Food Allergies and Intolerances

Posted by sarah on September 18, 2014


The word ‘allergy’ was first used in 1906 to describe any unusual reaction by the body to something from its environment; this included food, drink, dust and environmental chemicals.

Food allergies are now classed as either IgE-Mediated or Non-IgE-Mediated reactions; the distinction clarifying whether IgE cells in the immune system are involved in the reaction or not.  Food allergies can provoke dramatic and life threatening responses such as anaphylactic shock or more chronic reactions like eczema where mast cells in the skin are sensitised to the Ig-E antibodies and release large amounts of histamine, causing swelling, redness and itching.

Food intolerance describes a variety of reactions to foods which may or may not involve the immune system.  Lactose intolerance for example is caused by a lack of lactase enzyme which is required for the digestion of lactose, a milk sugar.  This type of intolerance is an enzyme deficiency and does not involve the immune system.  Research into the involvement of IgG antibodies in food intolerance reactions is ongoing.

Food intolerances commonly produce more chronic and life-limiting but not life threatening symptoms including headaches, digestive problems, joint pains and fatigue.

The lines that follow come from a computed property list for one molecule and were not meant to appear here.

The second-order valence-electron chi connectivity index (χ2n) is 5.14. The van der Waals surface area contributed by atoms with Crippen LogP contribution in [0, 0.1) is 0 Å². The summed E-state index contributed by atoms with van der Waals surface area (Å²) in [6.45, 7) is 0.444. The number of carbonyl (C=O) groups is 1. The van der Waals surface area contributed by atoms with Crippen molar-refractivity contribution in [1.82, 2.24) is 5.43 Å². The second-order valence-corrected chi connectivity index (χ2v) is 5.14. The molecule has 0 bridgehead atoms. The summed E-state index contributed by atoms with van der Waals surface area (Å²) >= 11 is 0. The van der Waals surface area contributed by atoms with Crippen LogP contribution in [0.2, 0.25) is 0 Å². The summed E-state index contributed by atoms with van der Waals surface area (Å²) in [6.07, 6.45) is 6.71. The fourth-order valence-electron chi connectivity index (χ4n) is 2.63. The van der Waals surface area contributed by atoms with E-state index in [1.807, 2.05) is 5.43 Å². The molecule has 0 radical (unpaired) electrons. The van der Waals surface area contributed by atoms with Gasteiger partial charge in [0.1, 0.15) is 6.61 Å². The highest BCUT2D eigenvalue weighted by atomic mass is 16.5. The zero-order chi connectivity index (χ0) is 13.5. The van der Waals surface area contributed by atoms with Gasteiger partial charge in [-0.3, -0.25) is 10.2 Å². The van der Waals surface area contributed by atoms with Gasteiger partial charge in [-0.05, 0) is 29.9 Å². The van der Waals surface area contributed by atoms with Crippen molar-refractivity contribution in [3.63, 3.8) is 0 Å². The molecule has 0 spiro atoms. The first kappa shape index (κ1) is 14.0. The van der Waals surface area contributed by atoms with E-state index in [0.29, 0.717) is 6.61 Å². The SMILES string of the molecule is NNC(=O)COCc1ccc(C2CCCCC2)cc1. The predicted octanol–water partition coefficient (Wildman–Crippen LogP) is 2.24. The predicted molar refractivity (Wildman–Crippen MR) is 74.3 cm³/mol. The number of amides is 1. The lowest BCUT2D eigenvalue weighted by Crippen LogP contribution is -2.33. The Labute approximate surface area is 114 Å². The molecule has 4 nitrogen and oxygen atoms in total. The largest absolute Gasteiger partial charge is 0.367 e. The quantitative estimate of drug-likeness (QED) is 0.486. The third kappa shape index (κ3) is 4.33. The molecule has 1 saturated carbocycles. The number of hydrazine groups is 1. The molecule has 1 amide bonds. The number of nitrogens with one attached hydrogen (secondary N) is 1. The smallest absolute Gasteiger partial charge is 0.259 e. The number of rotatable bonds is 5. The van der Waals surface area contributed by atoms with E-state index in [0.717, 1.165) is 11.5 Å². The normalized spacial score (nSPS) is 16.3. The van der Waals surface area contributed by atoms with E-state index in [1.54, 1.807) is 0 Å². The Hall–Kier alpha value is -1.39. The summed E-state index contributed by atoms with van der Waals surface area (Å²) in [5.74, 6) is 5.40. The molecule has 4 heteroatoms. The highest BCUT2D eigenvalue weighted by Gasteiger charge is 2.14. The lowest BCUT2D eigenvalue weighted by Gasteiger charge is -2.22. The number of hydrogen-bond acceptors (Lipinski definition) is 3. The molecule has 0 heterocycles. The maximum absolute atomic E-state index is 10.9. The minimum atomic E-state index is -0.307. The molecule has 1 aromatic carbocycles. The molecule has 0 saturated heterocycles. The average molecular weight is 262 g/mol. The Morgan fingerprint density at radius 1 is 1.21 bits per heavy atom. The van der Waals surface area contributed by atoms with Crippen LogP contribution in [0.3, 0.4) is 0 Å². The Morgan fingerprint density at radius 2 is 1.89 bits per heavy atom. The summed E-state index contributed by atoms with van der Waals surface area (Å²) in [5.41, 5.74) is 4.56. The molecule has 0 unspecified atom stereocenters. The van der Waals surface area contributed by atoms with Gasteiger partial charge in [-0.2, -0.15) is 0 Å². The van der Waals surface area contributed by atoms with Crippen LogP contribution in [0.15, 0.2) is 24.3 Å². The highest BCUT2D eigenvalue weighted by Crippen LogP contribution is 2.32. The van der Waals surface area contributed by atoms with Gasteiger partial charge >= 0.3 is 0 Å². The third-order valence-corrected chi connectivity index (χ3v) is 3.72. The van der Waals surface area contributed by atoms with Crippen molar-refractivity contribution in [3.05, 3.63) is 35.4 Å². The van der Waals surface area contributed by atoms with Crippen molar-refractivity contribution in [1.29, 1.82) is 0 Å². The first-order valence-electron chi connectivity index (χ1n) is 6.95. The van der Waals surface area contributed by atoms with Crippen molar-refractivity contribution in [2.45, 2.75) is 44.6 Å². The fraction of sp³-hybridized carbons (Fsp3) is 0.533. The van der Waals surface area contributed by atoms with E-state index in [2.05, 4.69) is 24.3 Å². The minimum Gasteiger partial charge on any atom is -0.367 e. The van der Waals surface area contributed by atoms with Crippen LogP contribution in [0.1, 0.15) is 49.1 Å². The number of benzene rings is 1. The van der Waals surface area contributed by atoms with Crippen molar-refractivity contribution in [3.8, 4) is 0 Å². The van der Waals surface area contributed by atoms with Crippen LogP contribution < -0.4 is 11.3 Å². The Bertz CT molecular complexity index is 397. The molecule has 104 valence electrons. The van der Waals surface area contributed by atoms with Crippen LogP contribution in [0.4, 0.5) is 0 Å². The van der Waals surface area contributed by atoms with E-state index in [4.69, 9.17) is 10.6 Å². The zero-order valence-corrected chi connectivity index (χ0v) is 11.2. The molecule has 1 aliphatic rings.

Diet and Lifestyle

Discovering which food or foods are causing the symptoms is the key to managing food allergies and intolerances.  This can be done through an elimination diet process which seeks to remove as many potential allergens as possible then gradually reintroduce them one by one and notice which foods cause symptoms; or through various IgE and IgG blood and skin tests. 

Providing holistic support to the digestive and immune systems is crucial in order to encourage normal immune function and optimise the digestion of foods and absorption of nutrients.

Avoid caffeinated drinks as caffeine and methylxanthines impair nutrient absorption and can irritate the digestive tract; replace with 1.5l of water, herb teas and redbush tea.  Include a range of brightly coloured fruits and vegetables for their antioxidant contents; vitamin C has natural anti-histamine actions and alongside vitamins A and E and the minerals zinc and selenium supports healthy immune function. 

Dark green leafy vegetables supply magnesium and B-vitamins, necessary for energy production and adrenal support; adrenal fatigue or exhaustion can contribute to the development of food intolerances.  Vitamin B6 is necessary for effective histamine detoxification.

Nuts, seeds, oily fish and cold-pressed organic seed oils are rich in essential fats needed for immune function and reducing any inflammation triggered by allergies or intolerances.